Friday, September 02, 2005

Hurricane Katrina

Normally, I don't like to comment on news events like Hurricane Katrina until I've had some time for reflection. I tend to reserve judgment until the facts start to unravel themselves, and I respect the 'experts' to do the unraveling.

I guess my area of expertise has to do with the question, Why God?, which I am asked as His supposed proxy on a regular basis. And it's a question no 'expert' can answer, especially for someone whose life has been washed away. I firmly believe that there are times when questions serve us better than answers. So I think I'll come up with a list of them, and try to tackle some in future posts. See if you have any to add.
  • Why didn't the government invest in better dikes or hydraulic sea walls? The Dutch seem to do pretty well living below sea level?
  • Why didn't the government do more when they knew the hurricane was going to make landfall near New Orleans? Why didn't they have hospital ships, relief supplies, national guard troops on the way before hand? Sure, they didn't know it was going to be this bad, but they knew it was going to be bad, right?
  • Does God pour out judgments of sin cities like New Orleans? Do only the evil suffer when he does it?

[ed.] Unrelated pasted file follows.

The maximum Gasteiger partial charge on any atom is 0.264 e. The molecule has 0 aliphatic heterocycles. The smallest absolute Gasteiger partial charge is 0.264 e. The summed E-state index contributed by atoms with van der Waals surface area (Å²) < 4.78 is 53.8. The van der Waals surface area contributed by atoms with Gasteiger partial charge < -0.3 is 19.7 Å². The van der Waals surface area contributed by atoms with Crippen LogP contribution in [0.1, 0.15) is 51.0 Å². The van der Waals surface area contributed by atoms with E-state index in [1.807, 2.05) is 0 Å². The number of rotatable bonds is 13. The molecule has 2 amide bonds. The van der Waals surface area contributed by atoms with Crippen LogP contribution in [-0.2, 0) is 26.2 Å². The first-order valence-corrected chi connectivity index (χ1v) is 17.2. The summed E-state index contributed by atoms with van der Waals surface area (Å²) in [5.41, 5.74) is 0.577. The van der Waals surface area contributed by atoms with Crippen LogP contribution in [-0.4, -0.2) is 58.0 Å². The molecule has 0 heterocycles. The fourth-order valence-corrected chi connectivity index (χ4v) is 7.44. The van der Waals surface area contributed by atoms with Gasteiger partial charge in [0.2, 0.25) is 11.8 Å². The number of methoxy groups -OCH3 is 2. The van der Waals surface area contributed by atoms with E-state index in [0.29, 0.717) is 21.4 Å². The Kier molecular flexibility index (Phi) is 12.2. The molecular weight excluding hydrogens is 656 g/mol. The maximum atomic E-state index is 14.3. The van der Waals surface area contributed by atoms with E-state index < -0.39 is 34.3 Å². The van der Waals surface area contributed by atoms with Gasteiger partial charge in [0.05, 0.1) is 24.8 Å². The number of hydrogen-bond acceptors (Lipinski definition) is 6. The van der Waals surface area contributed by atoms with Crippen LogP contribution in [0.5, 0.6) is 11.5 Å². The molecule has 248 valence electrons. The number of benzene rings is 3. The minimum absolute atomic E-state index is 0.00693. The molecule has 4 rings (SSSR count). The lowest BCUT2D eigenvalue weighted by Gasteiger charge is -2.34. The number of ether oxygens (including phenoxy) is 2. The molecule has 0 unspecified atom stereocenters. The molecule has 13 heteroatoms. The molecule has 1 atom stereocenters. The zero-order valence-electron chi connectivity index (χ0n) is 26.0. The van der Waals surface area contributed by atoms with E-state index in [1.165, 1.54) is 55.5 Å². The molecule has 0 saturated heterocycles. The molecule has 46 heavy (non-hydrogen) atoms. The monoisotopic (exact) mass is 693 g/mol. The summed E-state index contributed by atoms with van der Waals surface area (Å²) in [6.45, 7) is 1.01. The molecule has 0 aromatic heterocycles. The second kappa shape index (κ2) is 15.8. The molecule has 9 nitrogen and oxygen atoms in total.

• If Jesus could calm a storm on Galilee, why not Katrina?
  • Who makes it a disaster, the storm or the human response to it? Why all the looters and gunmen? Who's really the bad guy here? Why did they build the stupid city there in the first place? Why don't we ever learn that you can fight nature and win? Why would anyone refuse to leave?
  • How do you rebuild after something like that? Should New Orleans be relocated?
  • Why is it that the poorest and most vulnerable get screwed? Shouldn't our society protect such people? Isn't that what the government is for?
  • How can a just God allow innocent children to suffer?
Well, those are the questions on my mind. I'm starting to think of some possibilities, but I don't want to put down any pat answers. I believe that it is at these boundaries that our faith grows. So, what do you think?

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